Flower Fields of Carlsbad Review & Photos

Every year from approximately March 1st to May 13th, 50 acres on the west side of Carlsbad (north of San Diego) come alive with the beauty of thousands of blooming Ranunculus flowers. It is a fantastic view, seeing so many flowers blooming all in unison and one that I would recommend for both children and adults alike. I went this past weekend (2011) and was surprised I had not heard more about it in the past. It was at about 30% bloom, but based on the way the flowers grow, I was told it never really gets more than 55%. Even at 30%, it was a sight to see. Check out the history, pictures, and review below. Update 2018: I visited again and updated the post with new information and photos.


  • Cost: $16 for adults (as of 2018)
  • Hours: 9 AM – 6 PM
  • Location: 5704 Paseo Del Norte, Carlsbad, CA 92008
  • Written from my visit in 2011 and 2018

History of the Flower Fields

More than six decades ago, an English horticulturist named Luther Gage and his family left their native country of England to make a new home in Southern California. Before his immigration, Gage had taken a special interest in the beautiful ranunculus flower, and in particular, the strain of ranunculus now known as Giant Tecolote Ranunculus. This motivated Gage to bring a collection of seeds along on the journey, subsequently resulting in the first ranunculus flowers known to be planted in North America. In 1958, the flower fields were planted in Carlsbad, and they received the nickname the flower fields from residents of the area that drove by. Today, more than 150,000 people visit the grounds each year, many of whom return year after year.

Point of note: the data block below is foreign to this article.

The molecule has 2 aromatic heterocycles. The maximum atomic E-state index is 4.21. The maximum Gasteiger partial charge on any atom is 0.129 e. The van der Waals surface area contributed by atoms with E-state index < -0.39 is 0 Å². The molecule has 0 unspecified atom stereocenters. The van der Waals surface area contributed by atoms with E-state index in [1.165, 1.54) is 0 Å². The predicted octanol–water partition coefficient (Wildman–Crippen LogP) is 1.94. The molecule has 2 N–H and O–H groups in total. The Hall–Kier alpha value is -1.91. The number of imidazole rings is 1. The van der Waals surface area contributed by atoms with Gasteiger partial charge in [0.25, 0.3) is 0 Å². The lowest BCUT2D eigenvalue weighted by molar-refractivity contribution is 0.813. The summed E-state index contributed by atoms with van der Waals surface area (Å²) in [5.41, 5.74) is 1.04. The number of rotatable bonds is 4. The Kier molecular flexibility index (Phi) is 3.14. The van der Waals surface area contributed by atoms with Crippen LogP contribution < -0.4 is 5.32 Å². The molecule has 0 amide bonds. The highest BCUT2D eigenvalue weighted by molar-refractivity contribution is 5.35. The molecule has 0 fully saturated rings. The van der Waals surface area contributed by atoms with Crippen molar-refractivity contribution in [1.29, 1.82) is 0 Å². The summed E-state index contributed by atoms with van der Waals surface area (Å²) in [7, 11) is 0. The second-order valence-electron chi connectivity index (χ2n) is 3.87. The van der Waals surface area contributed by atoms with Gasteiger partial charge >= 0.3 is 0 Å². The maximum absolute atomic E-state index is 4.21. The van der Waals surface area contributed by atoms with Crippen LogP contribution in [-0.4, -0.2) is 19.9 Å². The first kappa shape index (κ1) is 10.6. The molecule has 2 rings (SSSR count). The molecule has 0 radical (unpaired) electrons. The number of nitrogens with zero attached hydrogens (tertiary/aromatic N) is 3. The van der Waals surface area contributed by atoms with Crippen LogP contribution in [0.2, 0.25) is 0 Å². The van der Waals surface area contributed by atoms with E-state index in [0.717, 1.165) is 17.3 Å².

The Flowers

The Flower Fields are stunning with flowers stretching as far as the eye can see in both directions, separated by color. The ranunculus flower is native to Asia Minor and is a member of the buttercup family. This unique blossom is also known as a Persian Buttercup or Ranunculus Asiatic.

The flowers are grown in a variety of colors ranging from white and yellow to vibrant purples and oranges. The fields are split into sections by color, which gives you a unique view of the many different flowers that dot the hillside.

I also thought it was interesting to see the way the flowers are pollinated and how that affects the color of the flower. In a section of white, it was not odd to view another color standing out in the bunch. Check out some of the photos below.

It is beautiful to see the ocean so close to the fields as well. If you are standing at the top photographing the flowers, the ocean is directly over the windmill, as you can see below.

You can even make a full day out of it and head to the beach before or after looking at the flowers.

Other Attractions at the Flower Fields

If you get tired of walking around, there are a few other things to do with your admission ticket. There are greenhouses filled with other plants, things for the kids to do like a maze to explore, and even different food vendors. The main attraction other than the flowers is the tractor rides, which give you a unique view of the rest of the fields without having to walk to all of them (it may be an additional fee though).

There is also a store with everything you need to start gardening your own plants, including the bulbs, the plants themselves, and even cut versions of the flowers. The cost was very reasonable for these as the planted plants and bulbs were around $6 for 5 or 6 of the flowers.

The fields are open from the beginning of March to the middle or end of May.

I would highly recommend a trip to the flower fields. There is something for every member of the family, and I enjoyed being able to see and photograph such a beautiful collection of flowers. Let me know your thoughts in the comments.

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